Tabije: MBGA - Lessons in common-sense management-A A +A
Sunday, June 24, 2012
LAST week, from Monday to Wednesday, I was with Department of Agriculture Secretary Proceso Alcala and party in a whirlwind swing of South Cotabato, Maguindanao, Cotabato City, North Cotabato and Davao del Norte for inspection of agriculture projects and consultation meetings with local government officials, farmers and fishermen.
In the community programs, one common refrain was Secretary Alcala being introduced as a high-level government official who practices MBGA -- Management by Going Around. I found out that the visit to Maguindanao was quite meaningful for him as it completes his goal of doing official visits to all the 80 provinces in the country for the two years that he is the DA Secretary.
It was the first time I was officially invited to join the Secretary in his provincial sorties and it revealed to me a few things, as will be described below.
During the reign of former president Arroyo and DA Secretary Yap, the country was the world’s biggest rice importer, importing more than 2 million tons a year. In 2011, the first year of the Aquino/Alcala administration, we imported only around 800,000 tons. This year, it is projected that it will be down further to 500,000 tons. The best is yet to come: this administration’s goal is that we will be rice self-sufficient in 2013 or 2014.
From the world's biggest importer country to being self-sufficient in a span of three to four years. Gee, what an outstanding accomplishment. How was this possible?
If you remember, when the new administration took over in the second half of 2010, one of the biggest findings that hit the national papers is that there were huge quantities of imported rice rotting in different NFA warehouses nationwide.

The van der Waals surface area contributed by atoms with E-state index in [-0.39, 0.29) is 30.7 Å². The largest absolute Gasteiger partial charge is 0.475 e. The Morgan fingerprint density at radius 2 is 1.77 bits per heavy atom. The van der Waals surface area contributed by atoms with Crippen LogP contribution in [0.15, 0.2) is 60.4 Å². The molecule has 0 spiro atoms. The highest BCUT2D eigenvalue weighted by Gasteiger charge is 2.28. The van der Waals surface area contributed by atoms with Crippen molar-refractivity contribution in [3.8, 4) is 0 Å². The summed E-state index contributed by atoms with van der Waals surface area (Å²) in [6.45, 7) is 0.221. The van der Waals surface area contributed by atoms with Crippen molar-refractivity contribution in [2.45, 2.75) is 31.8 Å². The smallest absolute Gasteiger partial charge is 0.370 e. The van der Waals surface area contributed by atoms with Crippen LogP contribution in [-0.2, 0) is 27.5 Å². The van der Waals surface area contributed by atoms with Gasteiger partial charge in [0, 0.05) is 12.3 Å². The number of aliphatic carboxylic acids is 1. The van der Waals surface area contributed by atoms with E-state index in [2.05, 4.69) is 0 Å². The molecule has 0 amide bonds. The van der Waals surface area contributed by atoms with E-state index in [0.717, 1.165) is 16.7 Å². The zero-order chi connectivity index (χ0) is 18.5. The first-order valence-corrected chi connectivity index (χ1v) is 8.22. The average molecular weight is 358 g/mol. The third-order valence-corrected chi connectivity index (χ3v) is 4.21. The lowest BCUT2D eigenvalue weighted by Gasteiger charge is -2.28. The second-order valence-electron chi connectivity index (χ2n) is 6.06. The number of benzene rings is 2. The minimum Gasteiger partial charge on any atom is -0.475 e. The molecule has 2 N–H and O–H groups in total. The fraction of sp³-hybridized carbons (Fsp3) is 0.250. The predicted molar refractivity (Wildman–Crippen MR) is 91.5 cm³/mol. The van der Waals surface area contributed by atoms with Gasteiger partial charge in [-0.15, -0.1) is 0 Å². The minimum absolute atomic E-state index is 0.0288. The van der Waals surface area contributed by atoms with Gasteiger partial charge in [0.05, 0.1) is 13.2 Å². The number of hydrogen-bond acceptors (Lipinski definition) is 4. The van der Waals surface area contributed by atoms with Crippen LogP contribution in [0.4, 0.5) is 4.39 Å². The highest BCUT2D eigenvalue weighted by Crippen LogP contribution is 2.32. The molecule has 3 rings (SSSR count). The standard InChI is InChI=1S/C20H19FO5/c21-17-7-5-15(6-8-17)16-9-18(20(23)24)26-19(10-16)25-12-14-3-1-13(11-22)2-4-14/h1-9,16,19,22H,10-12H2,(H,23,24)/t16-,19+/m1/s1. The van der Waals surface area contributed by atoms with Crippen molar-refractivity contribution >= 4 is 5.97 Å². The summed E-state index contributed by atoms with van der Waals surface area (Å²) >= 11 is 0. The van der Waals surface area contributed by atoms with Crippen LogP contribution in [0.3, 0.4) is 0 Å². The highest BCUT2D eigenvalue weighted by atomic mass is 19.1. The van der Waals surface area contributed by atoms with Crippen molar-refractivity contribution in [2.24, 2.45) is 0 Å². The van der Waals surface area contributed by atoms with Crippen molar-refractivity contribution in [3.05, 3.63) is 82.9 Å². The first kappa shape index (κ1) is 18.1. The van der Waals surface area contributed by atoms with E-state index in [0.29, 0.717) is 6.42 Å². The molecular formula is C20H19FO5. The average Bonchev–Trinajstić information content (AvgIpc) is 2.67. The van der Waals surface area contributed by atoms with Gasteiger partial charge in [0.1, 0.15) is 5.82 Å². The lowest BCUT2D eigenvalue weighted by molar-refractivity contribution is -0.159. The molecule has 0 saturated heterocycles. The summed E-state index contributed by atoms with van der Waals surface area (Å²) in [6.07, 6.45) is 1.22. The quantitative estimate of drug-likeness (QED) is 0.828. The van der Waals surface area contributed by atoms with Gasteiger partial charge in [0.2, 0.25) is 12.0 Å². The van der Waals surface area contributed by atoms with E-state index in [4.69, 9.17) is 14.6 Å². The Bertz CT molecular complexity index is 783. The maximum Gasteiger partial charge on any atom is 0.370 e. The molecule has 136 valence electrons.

Not knowing the official details, my personal conclusion now is that the former administration was importing way above what was actually needed by the country. It was widely whispered around even back then that high level agriculture officials were very interested in rice importation because of the huge kick-backs that went with it. The current much-reduced annual import levels—based on the country’s actual need--now somehow give us reason to conclude that such previous “suspicion” is true.
In addition, there are several DA/NIA strategies that contribute to the increase in domestic rice production, namely:
1. NIA's budget for irrigation development has been significantly increased -- in the current year 2012, it is P24.4 billion. Compare that with P10.9 billion in 2008, P16.4 billion in 2010 and P10.9 billion in 2011. Previous to 2008, the amounts were even significantly lower -- amounts so low that the NIA was not able to properly repair and maintain numerous irrigation systems nationwide.
2. NIA's old system of crop production planning is such that it fit into the farmers’ traditional way – two croppings per year. Given that one cropping season, from planting to harvesting, takes only three to four months, it meant that there were a lot of months of “rest” in between croppings.
DA and NIA reworked the water distribution and crop scheduling such that now, the "rest" period in between croppings is reduced and the farmers now do 5 crops every 2 years (average of 2.5 crops per year, a significant increase).
3. In typhoon-prone provinces, the cropping season was also adjusted to avoid having the harvest season fall in the typhoon months, as was traditionally practiced in previous decades. According to DA Asec for Rice Production, Dante Delima, this resulted in additional rice areas of almost 200,000 hectares, whose plants were largely destroyed in previous decades, now successfully harvested.
It really amazes me how such practical analysis and almost cost-free common sense solutions described in items (2) and (3) above can bring about significant improvements in the government's development efforts. Surely, the MBGA scheme has done wonders to DA’s and NIA’s high level decision-making processes.
Hoping that we can have more of those in all government programs.
Engineer Tabije sits in the NIA Board of Directors as a presidential appointee representing the private sector. The NIA is an attached agency of the DA. The comments herein are Engineer Tabije’s personal opinions and don’t necessarily reflect the official stand of the DA or NIA. Email comments to firstname.lastname@example.org.
Published in the Sun.Star Davao newspaper on June 25, 2012.